When the Egyptian left-wing decided to overthrow Muburak they probably never thought that they would be so successful. The fact that their lust for power would show them to be the foolish ones never crossed their minds. Egypt went from being a semi-secular country to one that was being frightened by the influence of Muslim Brotherhood.
It must be explained that Muslim Brotherhood in Egypt (where they began btw) had wheedled their way into the hearts of the ignorant peasants who would be the ones to vote Morsi and the Muslim Brotherhood into power. I suspect that most of these people thought of Muslim Brotherhood as being benign. At the same time nobody though that Morsi would turn out to be an Islamist in the making. I say this because Morsi waited an extended period of time before doing things like appointing extremists into positions of power. All words uttered by Morsi are weasel words.
Now that we have reached the one year anniversary of the reign of terror of the Morsi Presidency, the left wing are at it again. Only this time they have a petition with more than 20 million signatures demanding the end of the reign of Morsi. What this really means is that the Coptic Christians of Egypt might have woken up to the truth about Morsi. They were better off under Muburak, even though they had suffered during that time as well.
Enter the Egyptian Army and enter Mr. Potato Head aka al-Baradei. As you can see from my sarcasm I do not respect al-Baradei. He is as bad, if not worse, than Morsi. He remains behind the scenes so that he is not revealing his true self. Al-Baradei will continue what Morsi has started. He is as much a danger to Israel as he is to Coptic Christians.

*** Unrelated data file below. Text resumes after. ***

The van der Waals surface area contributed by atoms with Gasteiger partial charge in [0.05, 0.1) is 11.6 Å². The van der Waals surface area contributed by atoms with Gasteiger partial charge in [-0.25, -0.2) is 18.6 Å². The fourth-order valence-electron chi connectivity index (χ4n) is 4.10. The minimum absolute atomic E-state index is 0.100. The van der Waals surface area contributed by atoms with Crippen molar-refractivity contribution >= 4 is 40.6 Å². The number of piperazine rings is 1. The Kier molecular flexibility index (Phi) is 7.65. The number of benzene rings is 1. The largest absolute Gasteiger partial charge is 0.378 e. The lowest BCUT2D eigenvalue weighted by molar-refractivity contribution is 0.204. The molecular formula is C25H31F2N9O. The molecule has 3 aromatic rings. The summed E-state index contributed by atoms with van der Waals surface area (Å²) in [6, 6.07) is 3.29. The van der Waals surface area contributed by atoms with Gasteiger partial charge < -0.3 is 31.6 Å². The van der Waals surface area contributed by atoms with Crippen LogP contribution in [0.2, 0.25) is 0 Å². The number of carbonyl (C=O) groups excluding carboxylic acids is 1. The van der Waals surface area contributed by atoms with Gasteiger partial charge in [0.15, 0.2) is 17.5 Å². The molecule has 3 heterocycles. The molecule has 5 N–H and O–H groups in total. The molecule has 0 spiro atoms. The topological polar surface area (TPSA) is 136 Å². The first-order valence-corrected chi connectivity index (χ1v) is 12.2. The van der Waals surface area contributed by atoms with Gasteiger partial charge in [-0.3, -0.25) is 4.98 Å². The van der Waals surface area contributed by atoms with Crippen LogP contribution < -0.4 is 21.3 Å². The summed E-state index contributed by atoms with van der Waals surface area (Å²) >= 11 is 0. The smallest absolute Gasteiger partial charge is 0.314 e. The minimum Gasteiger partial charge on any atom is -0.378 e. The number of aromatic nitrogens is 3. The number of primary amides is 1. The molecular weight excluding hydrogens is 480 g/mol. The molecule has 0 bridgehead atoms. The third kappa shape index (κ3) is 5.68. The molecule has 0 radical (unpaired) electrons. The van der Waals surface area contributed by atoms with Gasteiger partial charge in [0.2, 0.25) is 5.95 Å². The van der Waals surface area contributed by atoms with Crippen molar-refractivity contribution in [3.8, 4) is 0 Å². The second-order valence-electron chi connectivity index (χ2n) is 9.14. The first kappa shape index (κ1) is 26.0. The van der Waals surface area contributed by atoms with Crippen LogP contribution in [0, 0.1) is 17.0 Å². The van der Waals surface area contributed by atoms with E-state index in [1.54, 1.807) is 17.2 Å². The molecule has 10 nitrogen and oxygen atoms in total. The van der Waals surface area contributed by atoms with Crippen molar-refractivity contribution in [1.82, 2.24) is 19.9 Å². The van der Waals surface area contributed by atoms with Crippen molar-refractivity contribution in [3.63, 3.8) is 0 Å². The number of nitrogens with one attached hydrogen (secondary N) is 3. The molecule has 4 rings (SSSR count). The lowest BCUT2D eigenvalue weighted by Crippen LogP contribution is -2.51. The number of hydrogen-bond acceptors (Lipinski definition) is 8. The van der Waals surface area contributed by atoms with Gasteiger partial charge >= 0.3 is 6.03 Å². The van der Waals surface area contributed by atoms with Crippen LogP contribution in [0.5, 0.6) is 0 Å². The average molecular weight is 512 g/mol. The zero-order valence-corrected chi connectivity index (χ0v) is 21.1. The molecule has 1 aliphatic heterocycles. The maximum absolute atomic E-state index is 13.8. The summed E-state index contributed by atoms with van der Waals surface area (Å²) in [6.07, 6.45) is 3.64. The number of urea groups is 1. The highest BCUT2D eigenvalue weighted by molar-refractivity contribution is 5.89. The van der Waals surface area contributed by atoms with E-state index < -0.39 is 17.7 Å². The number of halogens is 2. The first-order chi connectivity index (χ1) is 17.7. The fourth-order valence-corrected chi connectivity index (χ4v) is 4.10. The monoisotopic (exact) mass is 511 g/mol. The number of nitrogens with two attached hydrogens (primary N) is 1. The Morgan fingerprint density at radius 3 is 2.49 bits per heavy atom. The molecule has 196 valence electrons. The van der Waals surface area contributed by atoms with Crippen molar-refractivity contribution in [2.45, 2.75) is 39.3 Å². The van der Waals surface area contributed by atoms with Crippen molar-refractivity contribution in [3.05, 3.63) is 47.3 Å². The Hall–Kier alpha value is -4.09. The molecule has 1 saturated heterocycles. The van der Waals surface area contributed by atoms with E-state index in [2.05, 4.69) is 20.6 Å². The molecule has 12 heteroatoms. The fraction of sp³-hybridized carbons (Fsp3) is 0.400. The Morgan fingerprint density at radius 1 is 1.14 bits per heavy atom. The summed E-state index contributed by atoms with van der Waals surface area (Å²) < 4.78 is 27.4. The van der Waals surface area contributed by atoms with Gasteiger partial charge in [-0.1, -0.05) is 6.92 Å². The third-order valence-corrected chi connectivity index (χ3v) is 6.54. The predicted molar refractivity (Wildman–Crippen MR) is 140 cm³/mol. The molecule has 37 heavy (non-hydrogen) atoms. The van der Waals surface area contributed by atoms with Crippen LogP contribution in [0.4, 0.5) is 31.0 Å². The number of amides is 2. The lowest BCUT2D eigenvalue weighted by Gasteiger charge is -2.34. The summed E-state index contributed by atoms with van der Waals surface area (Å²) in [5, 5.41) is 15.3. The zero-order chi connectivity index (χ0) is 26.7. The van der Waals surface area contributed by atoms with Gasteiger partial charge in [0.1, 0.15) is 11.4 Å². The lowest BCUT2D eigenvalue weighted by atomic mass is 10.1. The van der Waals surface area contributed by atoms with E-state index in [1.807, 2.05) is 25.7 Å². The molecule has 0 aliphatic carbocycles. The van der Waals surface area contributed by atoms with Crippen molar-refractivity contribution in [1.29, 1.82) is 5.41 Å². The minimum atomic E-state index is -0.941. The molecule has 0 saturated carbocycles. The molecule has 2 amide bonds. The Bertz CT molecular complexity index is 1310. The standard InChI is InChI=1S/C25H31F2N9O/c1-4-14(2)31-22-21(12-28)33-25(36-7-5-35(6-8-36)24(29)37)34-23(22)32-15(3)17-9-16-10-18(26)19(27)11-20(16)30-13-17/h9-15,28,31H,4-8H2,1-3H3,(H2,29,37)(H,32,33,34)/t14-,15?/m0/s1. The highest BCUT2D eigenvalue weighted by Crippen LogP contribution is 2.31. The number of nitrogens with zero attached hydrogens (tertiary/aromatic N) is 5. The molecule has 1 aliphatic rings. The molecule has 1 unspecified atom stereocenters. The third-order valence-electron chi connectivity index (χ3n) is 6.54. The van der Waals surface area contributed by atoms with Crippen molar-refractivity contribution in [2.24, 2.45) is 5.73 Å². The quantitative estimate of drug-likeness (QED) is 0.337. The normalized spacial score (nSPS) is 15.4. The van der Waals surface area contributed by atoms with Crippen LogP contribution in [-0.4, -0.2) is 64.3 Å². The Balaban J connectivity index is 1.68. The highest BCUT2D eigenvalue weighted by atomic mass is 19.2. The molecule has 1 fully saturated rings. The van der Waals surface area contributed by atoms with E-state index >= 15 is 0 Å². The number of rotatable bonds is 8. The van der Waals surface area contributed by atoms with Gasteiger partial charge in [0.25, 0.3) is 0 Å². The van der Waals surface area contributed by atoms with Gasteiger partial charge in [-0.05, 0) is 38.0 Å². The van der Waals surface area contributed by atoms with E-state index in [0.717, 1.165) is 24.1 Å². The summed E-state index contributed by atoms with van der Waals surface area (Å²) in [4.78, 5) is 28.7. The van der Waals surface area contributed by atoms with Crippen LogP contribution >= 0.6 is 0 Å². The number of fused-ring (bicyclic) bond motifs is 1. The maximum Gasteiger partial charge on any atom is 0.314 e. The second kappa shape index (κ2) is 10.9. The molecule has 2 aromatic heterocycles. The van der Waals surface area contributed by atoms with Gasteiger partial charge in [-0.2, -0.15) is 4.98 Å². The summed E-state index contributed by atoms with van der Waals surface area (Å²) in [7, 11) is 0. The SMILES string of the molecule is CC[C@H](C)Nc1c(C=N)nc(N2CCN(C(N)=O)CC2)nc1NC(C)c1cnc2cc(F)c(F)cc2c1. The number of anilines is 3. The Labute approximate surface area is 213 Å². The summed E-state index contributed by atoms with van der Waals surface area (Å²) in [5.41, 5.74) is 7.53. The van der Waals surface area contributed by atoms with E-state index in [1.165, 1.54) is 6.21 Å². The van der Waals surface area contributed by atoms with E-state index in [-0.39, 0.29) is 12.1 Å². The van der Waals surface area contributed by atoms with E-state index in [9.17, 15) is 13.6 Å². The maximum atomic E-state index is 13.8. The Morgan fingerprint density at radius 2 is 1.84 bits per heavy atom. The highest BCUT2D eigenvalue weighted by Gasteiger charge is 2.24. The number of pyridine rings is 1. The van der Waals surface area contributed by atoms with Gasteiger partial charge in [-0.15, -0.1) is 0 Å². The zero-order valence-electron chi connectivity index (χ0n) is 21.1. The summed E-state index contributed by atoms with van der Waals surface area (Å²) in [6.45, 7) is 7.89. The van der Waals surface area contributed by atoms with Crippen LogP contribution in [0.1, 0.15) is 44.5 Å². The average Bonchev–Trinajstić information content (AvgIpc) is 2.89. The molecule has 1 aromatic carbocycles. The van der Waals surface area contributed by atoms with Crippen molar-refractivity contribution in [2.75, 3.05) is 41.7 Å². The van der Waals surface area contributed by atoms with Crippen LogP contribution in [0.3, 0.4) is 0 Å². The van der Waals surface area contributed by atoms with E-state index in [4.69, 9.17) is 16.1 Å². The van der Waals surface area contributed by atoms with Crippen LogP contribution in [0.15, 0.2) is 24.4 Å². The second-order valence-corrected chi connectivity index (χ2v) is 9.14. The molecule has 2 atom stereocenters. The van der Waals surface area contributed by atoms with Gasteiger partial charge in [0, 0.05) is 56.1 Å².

There are many questions to be asked about Morsi in particular. Some of those questions include rumours surrounding the siege at the US consulate in Benghazi. Is it true that Morsi sent people to participate in that seige? If it is true, then was there another angle as to why the seige happened in the first place. On that note it remains my belief that there were Egyptians involved, specifically, there is one Egyptian who had been held in prison by Muburak, who was very likely the leader of the whole thing. I add, that this Egyptian was a member of Al Qaeda and that he was trying to get himself credentialled with regard to leadership aspirations. Yes, there were some locals involved, and that involvement has forced mud to be slung at others who were always doing the right thing. I cannot prove my assertions but I am putting them out there anyway. I have never bought into those rumours about that seige and the death of the US Ambassador because they are simply too glib. On the other hand Ansar al-Shariah most definitely played a role in what took place.
Egypt is not Libya and Libya is not Egypt. If I was to compare the outcome in both those countries, I would still say that Libya is in fact more stable, and less volatile, despite the current situation. This is because of the observable shadows in Egypt. Who will emerge out of the shadows? Libya remains a dangerous country, and I hear that there are travel warnings in place. Tripoli has been turning as violent as Benghazi in recent weeks. Is that a good or a bad thing? I do not know, and yes I expect a civil war to break out in Libya. However, back to Egypt.
If Morsi refuses to go, then the Egyptian Army will step in. This will lead to some condemnation of the Egyptian Army, especially condemnation from Europe. However, I think that it is a good thing if the Egyptian Army can succeed in walking back some of the things done by Morsi in the name of Islam.